Linking Ring Ideas

September 29, 2010

Today I want to focus on retooling the “out-of-the-box” routines I’ve got to inject some of my own personality.  I’ve decided to start with the linking rings partly because it may be the most difficult.  Why?  Because in most ring routines, the performer is silent or mostly silent throughout.  I don’t really have the option to play music as a boom box might be considered anachronistic at the ren. faire (although they said that dealers could sell CDs and DVDs… curious).  Also, the rest of my show is talking without music so I think that might seem too out of place.

The bulk of my routine was inspired by Jeff Mcbride, but I think I can make it me by making it funny.  I know they must be out there, but I haven’t seen many comedy linking ring routines.  I’m thinking of approaching from the angle of the magician who is pompous in his mastery of the rings being thwarted by the rings themselves as they seem to do the opposite of whatever he wants.  In the end the magician and the rings learn to work together and accomplish the finale.  This scenario is perfect for me because, from what I’ve been told in the past, the humor that I best project from the stage is that of the “straight man.”  Abbot, not Costello.  In the vision of the routine in my head the rings themselves are the funny member of the comedy duo and I’m the guy reacting to them and trying to get them to stop being so silly.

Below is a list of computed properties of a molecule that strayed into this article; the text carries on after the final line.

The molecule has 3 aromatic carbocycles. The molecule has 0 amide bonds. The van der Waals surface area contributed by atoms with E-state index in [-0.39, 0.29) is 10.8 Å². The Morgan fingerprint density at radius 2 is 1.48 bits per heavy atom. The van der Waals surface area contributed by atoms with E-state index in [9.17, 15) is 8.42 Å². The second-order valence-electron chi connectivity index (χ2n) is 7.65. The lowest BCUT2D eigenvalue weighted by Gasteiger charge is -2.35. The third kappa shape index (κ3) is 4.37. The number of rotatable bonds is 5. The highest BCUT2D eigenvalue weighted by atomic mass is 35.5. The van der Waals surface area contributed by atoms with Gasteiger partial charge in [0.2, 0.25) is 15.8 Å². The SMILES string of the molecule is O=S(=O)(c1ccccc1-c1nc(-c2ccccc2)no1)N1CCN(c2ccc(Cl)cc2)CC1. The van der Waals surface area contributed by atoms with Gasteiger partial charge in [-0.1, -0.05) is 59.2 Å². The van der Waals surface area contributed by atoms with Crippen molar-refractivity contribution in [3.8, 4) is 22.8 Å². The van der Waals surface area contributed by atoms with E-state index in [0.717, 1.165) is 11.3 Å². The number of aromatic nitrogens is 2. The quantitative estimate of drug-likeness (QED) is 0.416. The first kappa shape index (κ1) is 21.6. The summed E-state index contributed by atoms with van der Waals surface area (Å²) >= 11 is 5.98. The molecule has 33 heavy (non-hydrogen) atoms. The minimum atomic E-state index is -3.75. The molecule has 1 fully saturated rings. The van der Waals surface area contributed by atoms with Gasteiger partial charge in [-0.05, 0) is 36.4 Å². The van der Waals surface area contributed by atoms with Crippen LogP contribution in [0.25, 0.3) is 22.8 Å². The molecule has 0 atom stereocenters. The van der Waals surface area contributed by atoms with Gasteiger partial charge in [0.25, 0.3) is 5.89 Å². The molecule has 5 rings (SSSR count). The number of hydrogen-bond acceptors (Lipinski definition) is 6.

I, of course, can’t just come out and say that.  A routine like this requires a complex “silent script,” a script made up of thoughts in the performer’s head that get expressed through body movements and facial expressions.  With only one month to prepare, it may be a little too ambitious a project, but just because a piece is performed doesn’t mean it’s complete.  Usually far from it.  With a lot of hard work, the routine should be in a presentable form by the time the faire rolls around.  If it’s not, I always have the base routine to fall back on.

Time to go work.


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